“The establishment of a child advocate is a commonsense win for Kansas kids and families,” Kelly said in signing the executive order. “For years, our state’s essential family services were neglected and underfunded – leaving our kids and families more vulnerable than ever before. Fixing those systemic problems has been a top priority for my administration, and the Division of the Child Advocate is a significant step forward to ensure every Kansas child is protected from harm.”

Among other duties of the division will be to compile complaints on behalf of those in the child welfare system, review practices of child welfare agents, and educate children and parents as to their rights within the system. Advocates said this action was needed to provide an outlet for potential abuse or neglect of Kansas children.

Kelly said the child advocate will work under the newly established Office of Public Advocates in the Department of Administration. The office will also hold the KanCare ombudsman and long-term care ombudsman.

The governor had previously proposed housing the office under the Department of Administration, but the idea did not gain traction over concerns of independent oversight. Rep. Jarrod Ousley, a Merriam Democrat and longtime advocate for the establishment of such an office, said he would have preferred to see the House model succeed but was glad Kelly acted if legislators would not.

“It’s going to reduce the kids in care, it’s going to reduce trauma and it’s going to extend placements,” Ousley said. “It’s going to benefit the kids.”

Over the past three months, the number of missing foster children has ranged from 60 to 82 on any given day. Currently, 64 children are unaccounted for.

Reports of neglect and extraordinary tragedies have accelerated the push for the Division of the Child Advocate. Jami Reever, executive director of the Kansas Appleseed Center for Law and Justice, applauded the effort to provide true oversight and accountability for the state’s foster care system.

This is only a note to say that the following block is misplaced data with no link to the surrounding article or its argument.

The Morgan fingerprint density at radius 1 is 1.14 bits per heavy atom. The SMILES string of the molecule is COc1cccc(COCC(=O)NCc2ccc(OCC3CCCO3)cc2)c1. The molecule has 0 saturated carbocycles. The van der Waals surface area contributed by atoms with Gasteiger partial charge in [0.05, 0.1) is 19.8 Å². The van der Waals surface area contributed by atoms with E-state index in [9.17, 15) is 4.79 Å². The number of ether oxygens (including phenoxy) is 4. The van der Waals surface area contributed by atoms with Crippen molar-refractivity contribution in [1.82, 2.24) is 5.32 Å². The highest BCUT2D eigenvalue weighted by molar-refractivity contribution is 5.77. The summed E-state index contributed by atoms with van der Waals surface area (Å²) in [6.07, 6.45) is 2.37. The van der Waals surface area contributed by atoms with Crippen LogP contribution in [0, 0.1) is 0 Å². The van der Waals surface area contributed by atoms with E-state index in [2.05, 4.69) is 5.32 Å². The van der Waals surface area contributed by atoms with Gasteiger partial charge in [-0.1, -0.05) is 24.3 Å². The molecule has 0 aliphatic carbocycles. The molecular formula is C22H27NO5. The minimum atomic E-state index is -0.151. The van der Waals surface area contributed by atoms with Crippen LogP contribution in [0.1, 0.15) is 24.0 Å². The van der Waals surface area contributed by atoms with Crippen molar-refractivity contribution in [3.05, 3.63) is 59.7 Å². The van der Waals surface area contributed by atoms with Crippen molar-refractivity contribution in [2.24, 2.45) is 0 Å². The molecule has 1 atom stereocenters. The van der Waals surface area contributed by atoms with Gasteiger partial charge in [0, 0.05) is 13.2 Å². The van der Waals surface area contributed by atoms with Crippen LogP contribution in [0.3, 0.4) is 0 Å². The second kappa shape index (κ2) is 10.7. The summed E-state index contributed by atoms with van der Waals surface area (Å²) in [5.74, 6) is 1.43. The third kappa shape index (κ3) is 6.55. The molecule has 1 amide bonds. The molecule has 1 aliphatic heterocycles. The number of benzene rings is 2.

“All Kansas children deserve bright and hopeful futures, and we are thrilled to work in partnership with state leaders to continue to build a more thriving, inclusive and just state,” Reever said. “The Division of the Child Advocate is the transparent and truly independent watchdog our kids, families, social workers and communities need.”

Senate President Ty Masterson applauded the governor’s efforts and recognition of the issue, but he was skeptical this action would provide appropriate oversight.

“It is important that the office be independent and provide real oversight,” the Andover Republican said. “This past session, the Senate adopted (a bill) which created a true independent Office of Child Advocate that would bring accountability and transparency to the child welfare system in Kansas. This is the more appropriate course and one we will continue to pursue next session.”

Senate Minority Leader Dinah Sykes, a Lenexa Democrat, reiterated arguments made by child welfare advocates during the session earlier this year that the Senate model was unworkable and far too partisan. She said the governor’s route offers a good compromise.

Sykes left the door open to further conversations in the Senate on how to pass this model into law via the Legislature. As it stands, the executive order could easily be reversed by a future governor.

“I hope we can actually see how (this model) is working before we get into session and it shows some success so that everyone can support it and so that if the future governor decides not to keep this that we do have protections for our children because they’re our best asset,” she said.

Kansas Reflector stories, www.kansasreflector.com, may be republished online or in print under Creative Commons license CC BY-NC-ND 4.0.
See more at https://kansasreflector.com/2021/10/04/kelly-establishes-child-welfare-advocacy-division-skirts-legislative-disputes/.